American Childcare System: A National Disgrace

A quick post today:

One of the major obstacles challenging unemployed single parents today who are entering/reentering the American work force is the non affordability of quality childcare. If you are single, or have a stay-at-home spouse, you may not be aware how costly it is for the average American. So here’s 11 statistics from In These Times that put the non affordability of childcare in perspective:

$9,600 – Average annual cost of childcare nationwide, per child, in 2017

55% – People who said childcare costs were a significant financial challenge in 2018

33% – Parents who went into debt to pay for summer childcare in 2018

51% – People living in “childcare deserts” (areas with three times more children than

licensed childcare slots) in 2017

19 – States whose childcare assistance programs had waitlists or frozen intake in 2018

67% – Children who have all available parents working outside the industry home as of 2017

16% – Private-industry employees who had access to paid family leave in 2018

37% – Average portion of annual income that single parents spend on childcare

7% – Recommended portion of annual income to be spent on childcare, according to the Department of Health and Human Services

18.3% – Mothers with children ages 3 and younger working outside the home for a median wage of $10.50 or less in 2016

$23,240 – Median annual income for childcare workers in 2018

The Need for Better Childcare

23OBAMA-1421950110100-master675I know the childcare issue is not sexy. And I know that this post will not get a million views this week. But childcare is an essential issue for those of the lower socioeconomic status (SES) trying to claw their way towards a better life.

After the fall of the Berlin Wall, the former German Democratic Republic (GDR) melded with West Germany and it’s capitalist ways. But the East Germans had some problems with the West’s free-market policies. The absence of a State-ran economy left many soured and one of the many reasons were the West’s views of the family, and childcare more specifically. The GDR policy was that after childbirth a mother would have a full-year of paid-leave from their job followed by free childcare that was provided by the state. This led to a social movement comprising of the mother’s of the GDR who ran a successful campaign to meet the West German authorities halfway.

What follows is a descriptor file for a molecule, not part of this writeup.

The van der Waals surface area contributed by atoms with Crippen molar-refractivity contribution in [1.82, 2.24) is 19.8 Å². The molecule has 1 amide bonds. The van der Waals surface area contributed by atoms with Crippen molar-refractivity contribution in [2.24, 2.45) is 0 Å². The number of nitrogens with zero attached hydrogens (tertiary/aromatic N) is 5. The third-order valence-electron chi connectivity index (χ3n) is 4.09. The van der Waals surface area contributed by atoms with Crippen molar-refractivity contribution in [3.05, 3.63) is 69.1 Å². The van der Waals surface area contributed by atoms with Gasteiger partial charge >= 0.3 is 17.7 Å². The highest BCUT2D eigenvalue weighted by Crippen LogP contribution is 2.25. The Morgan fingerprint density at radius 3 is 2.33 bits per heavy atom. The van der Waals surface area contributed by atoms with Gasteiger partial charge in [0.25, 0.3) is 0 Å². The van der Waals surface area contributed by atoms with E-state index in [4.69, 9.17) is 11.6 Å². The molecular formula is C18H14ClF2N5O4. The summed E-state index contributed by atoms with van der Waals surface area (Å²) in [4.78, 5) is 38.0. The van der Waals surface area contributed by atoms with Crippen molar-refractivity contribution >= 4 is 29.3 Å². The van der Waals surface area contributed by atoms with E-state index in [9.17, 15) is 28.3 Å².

Now the reason I tell this story is twofold. First, I love to pick apart capitalist policies by comparing them to what were successful Communist programs. But the substantive reason is that Pres. Obama has finally taken up the cause for affordable childcare this week revealing it in his SOTU speech.

At the University of Kansas Jan. 22nd, Pres. Obama proposed his new revamping of the Child Care and Development Block Grant Act of 2014 along with the Child Care and Development Fund. Here are some of the details from the New York Times article covering the event:

– Obama called for an $80 billion expansion of a federal program that provides child care subsidies to low- and middle-income families with children ages 3 and under, nearly doubling the aid and offering it to more than one million additional children over the next decade.

He promoted his plan to nearly triple, to $3,000 per child, the maximum child care tax credit. And the president said he would push to put more federal money into early childhood programs, expanding the availability of free preschool and extending Head Start — focused on low-income families — to last an entire day, and for the full school year.

White House officials said while the average subsidy for low- and moderate-income families under the federal Child Care and Development Fund was $5,500 in 2013, Mr. Obama’s expansion of the program would aim to cover the entire cost of high-quality care, an average of $10,000. And the number of children covered would nearly double, to 2.6 million in 2025.

-The increased subsidies and tax credits would be financed by Mr. Obama’s plan to increase taxes on investments and inherited wealth, as well as a fee on large financial institutions. The preschool initiative would be paid for by increasing tobacco taxes.

As essential as this legislation is for low-income families, it will more than likely be watered-down by the GOP lawmakers who refuse to fund anything, ever, coming out of the federal budget. And this is assuming it will ever reach the Capitol floor with both the House and Senate being ran by Republicans for at least the next two years.

But if Obama’s proposals do find some tread, maybe we can find our way a little closer to the GDR.

Here is a great clip of Pres. Obama at the University of Kansas on Wednesday speaking about the childcare issue. These speeches always get me fired up.

Obama On Childcare in Kansas

 

 

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